A new fossil mushroom is described and illustrated from the Lower Cretaceous Crato Formation of northeast Brazil. Gondwanagaricites magnificus gen. et sp. nov. is remarkable for its exceptional preservation as a mineralized replacement in laminated limestone, as all other fossil mushrooms are known from amber inclusions. Gondwanagaricites represents the oldest fossil mushroom to date and the first fossil mushroom from Gondwana.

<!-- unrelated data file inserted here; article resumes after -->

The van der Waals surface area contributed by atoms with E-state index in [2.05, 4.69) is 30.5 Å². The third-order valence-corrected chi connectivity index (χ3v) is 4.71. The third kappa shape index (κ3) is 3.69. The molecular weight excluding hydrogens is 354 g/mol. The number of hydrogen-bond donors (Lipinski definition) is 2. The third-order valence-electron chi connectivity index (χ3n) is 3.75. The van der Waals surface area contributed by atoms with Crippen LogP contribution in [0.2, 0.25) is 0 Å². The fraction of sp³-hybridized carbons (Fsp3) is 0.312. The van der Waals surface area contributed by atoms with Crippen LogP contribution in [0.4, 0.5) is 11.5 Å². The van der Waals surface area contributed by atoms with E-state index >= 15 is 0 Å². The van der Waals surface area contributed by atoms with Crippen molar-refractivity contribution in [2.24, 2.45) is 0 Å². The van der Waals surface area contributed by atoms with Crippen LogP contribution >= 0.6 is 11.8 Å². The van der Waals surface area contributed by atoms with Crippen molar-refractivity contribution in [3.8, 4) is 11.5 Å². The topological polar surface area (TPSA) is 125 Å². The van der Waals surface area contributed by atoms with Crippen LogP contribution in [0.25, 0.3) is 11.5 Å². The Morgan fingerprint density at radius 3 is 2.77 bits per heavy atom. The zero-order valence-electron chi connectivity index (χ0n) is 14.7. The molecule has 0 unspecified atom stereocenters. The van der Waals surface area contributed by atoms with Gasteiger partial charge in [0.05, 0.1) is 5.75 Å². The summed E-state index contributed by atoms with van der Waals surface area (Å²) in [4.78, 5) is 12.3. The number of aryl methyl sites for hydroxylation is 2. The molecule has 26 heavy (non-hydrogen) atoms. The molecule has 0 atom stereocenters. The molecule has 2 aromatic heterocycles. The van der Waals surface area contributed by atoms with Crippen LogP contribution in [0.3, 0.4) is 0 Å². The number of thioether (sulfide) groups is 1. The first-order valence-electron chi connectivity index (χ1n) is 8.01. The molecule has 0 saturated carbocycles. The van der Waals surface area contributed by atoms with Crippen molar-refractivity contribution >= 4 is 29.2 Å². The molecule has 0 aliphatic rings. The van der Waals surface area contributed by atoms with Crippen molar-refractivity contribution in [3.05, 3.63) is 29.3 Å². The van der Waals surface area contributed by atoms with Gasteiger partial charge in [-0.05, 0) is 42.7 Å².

Coastal communities in tropical environments are at increasing risk from both environmental degradation and climate change and require urgent local adaptation action. Evidences show coral reefs play a critical role in wave attenuation but relatively little direct connection has been drawn between these effects and impacts on shorelines. Reefs are rarely assessed for their coastal protection service and thus not managed for their infrastructure benefits, while widespread damage and degradation continues. This paper presents a systematic approach to assess the protective role of coral reefs and to examine solutions based on the reef’s influence on wave propagation patterns. Portions of the shoreline of Grenville Bay, Grenada, have seen acute shoreline erosion and coastal flooding. This paper (i) analyzes the historical changes in the shoreline and the local marine, (ii) assess the role of coral reefs in shoreline positioning through a shoreline equilibrium model first applied to coral reef environments, and (iii) design and begin implementation of a reef-based solution to reduce erosion and flooding. Coastline changes in the bay over the past 6 decades are analyzed from bathymetry and benthic surveys, historical imagery, historical wave and sea level data and modeling of wave dynamics. The analysis shows that, at present, the healthy and well-developed coral reefs system in the southern bay keeps the shoreline in equilibrium and stable, whereas reef degradation in the northern bay is linked with severe coastal erosion. A comparison of wave energy modeling for past bathymetry indicates that degradation of the coral reefs better explains erosion than changes in climate and historical sea level rise. Using this knowledge on how reefs affect the hydrodynamics, a reef restoration solution is designed and studied to ameliorate the coastal erosion and flooding. A characteristic design provides a modular design that can meet specific engineering, ecological and implementation criteria. Four pilot units were implemented in 2015 and are currently being field-tested. This paper presents one of the few existing examples available to date of a reef restoration project designed and engineered to deliver risk reduction benefits. The case study shows how engineering and ecology can work together in community-based adaptation. Our findings are particularly important for Small Island States on the front lines of climate change, who have the most to gain from protecting and managing coral reefs as coastal infrastructure.